G.652 is a dispersive non-shifted single mode fiber with the shortest cut-off wavelength. It can be used for both 1550nm and 1310nm, but the best working wavelength is 1310nm. The characteristic is that the dispersion is zero when the wavelength is near 1310nm, the attenuation is 0.3~0.4dB/km, and the dispersion coefficient is 0~3.5ps/nm.km; at wavelength 1550nm the loss is minimal, the attenuation is 0.19~0.25dB/km, and the dispersion coefficient is 15~18ps/nm.km, but the dispersion coefficient in the 1550nm band is large, 17ps/(nm·km), which is not suitable for long-distance applications above 2.5 Gb/s.
G652 fiber can be divided into G652A, G652B, G652C, and G652D. The main difference lies in PMD (polarization mode dispersion). A/B are basic single-mode optical fibers, and C/D are low water peak single-mode optical fibers. Among them, G652D is the most commonly used. Since its fiber dispersion is very small when operating at a wavelength of 1300nm, the transmission distance of the system is only limited by loss.
G.652 optical fiber is the most widely used fiber. At present, except for fiber to the home (FTTH) drop cable, almost all fibers used in long distance and urban areas are G.652 fiber.
From the perspective of light energy distribution, the optical signal in single mode fiber is not only transmitted in the core, but also in the cladding. In order to describe the concentration of light energy in a single-mode fiber, the maximum distance between two points at each point where the light intensity in the fiber is reduced to 1/(e^2) of the maximum light intensity at the axis is defined as the mode field diameter, as shown in Figure 4.
Obviously, the mode field diameter can better reflect the transmission characteristics of single mode fiber, so the single mode fiber core diameter is simply not mentioned. Mode field diameter is an important parameter of single-mode fiber, and its size increases with wavelength.
One of the most important factors affecting the transmission distance of fiber is attenuation. The attenuation coefficient of fiber is related to the wavelength. The loss coefficient of conventional single-mode fiber is shown in Figure 5. It can be seen from the figure that the fiber attenuation at 1310nm and 1550nm is small, and 1310nm and 1550nm have become the two most commonly used wavelength windows for single-mode fiber.
As the speed of optical communication systems further increases, signal transmission begins to be affected by fiber dispersion. Dispersion refers to the phenomenon of signal distortion (pulse broadening) caused by different frequency components or different modes of signals (pulses) propagating at different speeds after reaching a certain distance, as shown in Figure 6.
The dispersion coefficient is also related to the wavelength, as shown in Figure 7. Single mode fiber has the smallest attenuation at 1550nm, but the dispersion at this wavelength is larger. So people developed a single mode fiber with a 0 dispersion at 1550nm. This seemingly perfect fiber is G.653.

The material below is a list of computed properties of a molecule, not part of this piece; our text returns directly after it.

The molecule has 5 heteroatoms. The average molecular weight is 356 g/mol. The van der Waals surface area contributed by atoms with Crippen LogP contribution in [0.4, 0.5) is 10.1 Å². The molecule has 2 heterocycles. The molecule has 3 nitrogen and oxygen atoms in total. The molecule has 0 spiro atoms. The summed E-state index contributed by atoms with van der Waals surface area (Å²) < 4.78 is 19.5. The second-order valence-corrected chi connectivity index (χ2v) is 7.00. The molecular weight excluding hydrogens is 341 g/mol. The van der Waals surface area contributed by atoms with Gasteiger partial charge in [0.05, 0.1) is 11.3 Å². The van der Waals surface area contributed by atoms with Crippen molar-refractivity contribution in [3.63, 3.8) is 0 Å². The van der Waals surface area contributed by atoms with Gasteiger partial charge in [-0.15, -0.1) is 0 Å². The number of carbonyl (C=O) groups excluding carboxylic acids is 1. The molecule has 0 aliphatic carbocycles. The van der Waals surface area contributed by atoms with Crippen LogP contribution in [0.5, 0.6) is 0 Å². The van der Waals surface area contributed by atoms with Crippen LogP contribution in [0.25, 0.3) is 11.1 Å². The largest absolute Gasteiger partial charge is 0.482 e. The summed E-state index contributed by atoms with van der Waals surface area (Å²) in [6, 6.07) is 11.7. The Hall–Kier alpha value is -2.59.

The dispersion of G.653 fiber is minimized at around 1550nm, thereby minimizing optical loss and is very suitable for long-distance single channel optical communication systems. Nowadays, G.653 fiber is almost no longer deployed and has been replaced by G.655 fiber for WDM applications because the channels allocated near 1550nm in G653 fiber are severely affected by noise caused by nonlinear effects, though the fiber dispersion is 0 but it is not suitable for wavelength division (WDM) system.
G654 fiber has the lowest attenuation coefficient at 1550nm (about 15% lower than G652, G653, and G655 fiber), so it is called low loss fiber. Its dispersion coefficient is the same as G652, and it is actually the least used fiber. It is mainly used for long distance transmission under the sea or on the ground, such as a 400 kilometer route without a transponder. It includes five revisions, namely G.654.A, G.654.B, G.654.C, G.654.D and G.654.E. A B C D fibers are suitable for extended long-distance subsea applications, while the G654.E fiber is specially designed for high-speed and long-distance terrestrial optical networks.
G.654 optical fiber is mainly used in submarine cable communication systems. In order to meet the needs of long-distance and large-capacity submarine cable communications, G.654 fiber has been improved in two aspects.
- Reduce the fiber loss: from 0.22dB/km of G.652 to 0.19dB/km (standard value).
- Increase the mode field diameter: the larger the mode field diameter of the optical fiber, the smaller the energy density through the cross-section of the fiber, thereby improving the nonlinear effect of the fiber and improving the signal-to-noise ratio of the fiber communication system.